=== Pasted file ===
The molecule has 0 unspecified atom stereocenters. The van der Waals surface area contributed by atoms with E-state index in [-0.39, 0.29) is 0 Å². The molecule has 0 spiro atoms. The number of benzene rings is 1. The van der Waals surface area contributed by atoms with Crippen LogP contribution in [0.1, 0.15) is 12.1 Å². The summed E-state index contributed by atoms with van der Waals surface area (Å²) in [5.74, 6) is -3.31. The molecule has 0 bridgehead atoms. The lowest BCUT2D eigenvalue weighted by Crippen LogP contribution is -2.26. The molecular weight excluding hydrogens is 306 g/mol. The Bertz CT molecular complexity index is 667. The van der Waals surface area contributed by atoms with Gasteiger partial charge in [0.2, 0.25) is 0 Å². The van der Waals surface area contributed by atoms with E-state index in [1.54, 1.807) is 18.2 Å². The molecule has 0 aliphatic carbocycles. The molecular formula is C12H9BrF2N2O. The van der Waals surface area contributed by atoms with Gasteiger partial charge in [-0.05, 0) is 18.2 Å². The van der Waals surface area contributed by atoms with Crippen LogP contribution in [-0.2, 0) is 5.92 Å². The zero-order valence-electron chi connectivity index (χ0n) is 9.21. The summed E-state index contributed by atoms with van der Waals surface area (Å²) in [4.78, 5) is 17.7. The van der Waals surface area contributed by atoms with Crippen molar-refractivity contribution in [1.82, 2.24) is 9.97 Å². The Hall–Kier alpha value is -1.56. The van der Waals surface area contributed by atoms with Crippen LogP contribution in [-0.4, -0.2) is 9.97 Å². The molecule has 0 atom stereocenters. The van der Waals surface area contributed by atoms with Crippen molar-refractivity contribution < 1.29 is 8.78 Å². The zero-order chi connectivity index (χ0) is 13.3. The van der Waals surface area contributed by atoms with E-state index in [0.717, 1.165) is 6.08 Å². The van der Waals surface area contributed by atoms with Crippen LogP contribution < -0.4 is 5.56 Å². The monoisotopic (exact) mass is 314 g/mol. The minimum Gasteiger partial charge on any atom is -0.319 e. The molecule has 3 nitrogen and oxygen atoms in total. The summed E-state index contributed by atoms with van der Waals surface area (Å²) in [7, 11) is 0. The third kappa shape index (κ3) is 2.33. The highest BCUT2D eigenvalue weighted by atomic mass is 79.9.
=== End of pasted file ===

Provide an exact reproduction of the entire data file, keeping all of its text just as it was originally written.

The molecule has 0 unspecified atom stereocenters. The van der Waals surface area contributed by atoms with E-state index in [-0.39, 0.29) is 0 Å². The molecule has 0 spiro atoms. The number of benzene rings is 1. The van der Waals surface area contributed by atoms with Crippen LogP contribution in [0.1, 0.15) is 12.1 Å². The summed E-state index contributed by atoms with van der Waals surface area (Å²) in [5.74, 6) is -3.31. The molecule has 0 bridgehead atoms. The lowest BCUT2D eigenvalue weighted by Crippen LogP contribution is -2.26. The molecular weight excluding hydrogens is 306 g/mol. The Bertz CT molecular complexity index is 667. The van der Waals surface area contributed by atoms with Gasteiger partial charge in [0.2, 0.25) is 0 Å². The van der Waals surface area contributed by atoms with E-state index in [1.54, 1.807) is 18.2 Å². The molecule has 0 aliphatic carbocycles. The molecular formula is C12H9BrF2N2O. The van der Waals surface area contributed by atoms with Gasteiger partial charge in [-0.05, 0) is 18.2 Å². The van der Waals surface area contributed by atoms with Crippen LogP contribution in [-0.2, 0) is 5.92 Å². The zero-order valence-electron chi connectivity index (χ0n) is 9.21. The summed E-state index contributed by atoms with van der Waals surface area (Å²) in [4.78, 5) is 17.7. The van der Waals surface area contributed by atoms with Crippen molar-refractivity contribution in [1.82, 2.24) is 9.97 Å². The Hall–Kier alpha value is -1.56. The van der Waals surface area contributed by atoms with Crippen LogP contribution in [-0.4, -0.2) is 9.97 Å². The molecule has 0 atom stereocenters. The van der Waals surface area contributed by atoms with Crippen molar-refractivity contribution < 1.29 is 8.78 Å². The zero-order chi connectivity index (χ0) is 13.3. The van der Waals surface area contributed by atoms with E-state index in [0.717, 1.165) is 6.08 Å². The van der Waals surface area contributed by atoms with Crippen LogP contribution < -0.4 is 5.56 Å². The monoisotopic (exact) mass is 314 g/mol. The minimum Gasteiger partial charge on any atom is -0.319 e. The molecule has 3 nitrogen and oxygen atoms in total. The summed E-state index contributed by atoms with van der Waals surface area (Å²) in [7, 11) is 0. The third kappa shape index (κ3) is 2.33. The highest BCUT2D eigenvalue weighted by atomic mass is 79.9.